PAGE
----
(6 July 2020) The main debate in the ETUC Executive was about the response of the ETUC to the 2nd consultation of the European Commission on addressing the challenges for fair minimum wages. Trade unions insist on the role of collective bargaining and the need to promote and invest in organizing and recruitment. The European Union needs to be a space in which collective bargaining is promoted by the Commission and Member States. The abuses employers and some governments make of emergency laws are condemned. Views differ on what are the best instruments to foster a climate for bargaining. Legislation, recommendations or a combination of both ? Treaty change is also required to change the European Union from an environment that mainly benefits business interests to one that works for Europe’s people. The ECJ has so far not taken account of international conventions of the ILO (think of the EPSU court case) nor the European Social Charter of the Council of Europe and the verdicts of the European Court of Human Rights. The position will now go out for consultation to the affiliates. EPSU will consult the unions as well. These consultations are arguably the largest in the European Union as representatives of Europe’s 45 million workers take part in deciding the position.
The ETUC Executive Committee adopted short positions on the German Presidency, on EU-UK trade negotiations, Conference on the Future of Europe, Gender balance in company board rooms and on Vocational Education and Training. Resolutions on Industrial Policy and on Artificial Intelligence and Data Strategy for Europe were debated and adopted. Other issues on the agenda were the Youth Guarantee, the UnionMigrantNet, Information and Consultation rights, the Country Specific Recommendations as part of the European Semester and the Democracy Action Plan.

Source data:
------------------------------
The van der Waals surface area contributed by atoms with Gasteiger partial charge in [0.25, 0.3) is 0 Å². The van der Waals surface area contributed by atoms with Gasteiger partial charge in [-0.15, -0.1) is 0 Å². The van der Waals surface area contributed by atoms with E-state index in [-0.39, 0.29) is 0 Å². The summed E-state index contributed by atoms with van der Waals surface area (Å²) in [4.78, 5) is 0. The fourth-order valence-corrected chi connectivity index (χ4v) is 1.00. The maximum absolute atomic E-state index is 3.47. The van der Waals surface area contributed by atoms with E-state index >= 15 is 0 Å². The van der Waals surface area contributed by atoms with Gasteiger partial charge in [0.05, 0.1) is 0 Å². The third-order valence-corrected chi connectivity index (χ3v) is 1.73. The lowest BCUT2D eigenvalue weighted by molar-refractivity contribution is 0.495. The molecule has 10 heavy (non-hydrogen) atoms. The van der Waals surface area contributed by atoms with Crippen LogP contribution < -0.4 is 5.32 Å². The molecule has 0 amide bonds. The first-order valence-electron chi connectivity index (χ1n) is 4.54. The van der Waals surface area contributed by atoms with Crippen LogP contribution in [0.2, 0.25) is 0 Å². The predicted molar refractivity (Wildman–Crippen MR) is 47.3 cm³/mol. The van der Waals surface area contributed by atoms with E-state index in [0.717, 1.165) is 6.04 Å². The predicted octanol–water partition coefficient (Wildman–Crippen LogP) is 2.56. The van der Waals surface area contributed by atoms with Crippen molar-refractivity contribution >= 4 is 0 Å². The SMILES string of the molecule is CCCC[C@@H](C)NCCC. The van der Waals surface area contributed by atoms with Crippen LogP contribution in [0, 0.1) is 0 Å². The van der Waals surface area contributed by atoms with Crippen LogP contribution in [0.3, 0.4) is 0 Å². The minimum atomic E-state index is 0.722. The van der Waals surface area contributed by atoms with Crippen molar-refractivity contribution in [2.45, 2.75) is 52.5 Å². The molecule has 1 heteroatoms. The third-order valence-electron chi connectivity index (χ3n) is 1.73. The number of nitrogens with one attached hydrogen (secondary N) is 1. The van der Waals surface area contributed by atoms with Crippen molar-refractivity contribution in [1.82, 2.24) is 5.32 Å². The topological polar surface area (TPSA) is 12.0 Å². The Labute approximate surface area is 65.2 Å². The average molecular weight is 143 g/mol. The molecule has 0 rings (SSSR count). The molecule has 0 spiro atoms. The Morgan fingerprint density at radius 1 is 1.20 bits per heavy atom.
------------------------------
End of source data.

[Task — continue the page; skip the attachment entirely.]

Many examples were given during the two days of transnational companies violating information and consultation rights and their European Works Council agreements. Companies announce sometimes brutal restructuring programmes and do not discuss these with the unions and workplace representatives. This goes against principles and legislation in the European Union. The Commission is asked to be much clearer that rights need to be respected and if needed to sanction companies. That is what is means to have a European Union that works for people.
The ETUC Executive Committee took place 2-3 July online. The EPSU Vice-Presidents Francoise Geng (for the first day due to negotiations over pay for health care workers in France) Thomas Kattnig and the EPSU General Secretary and Deputy General Secretary took part.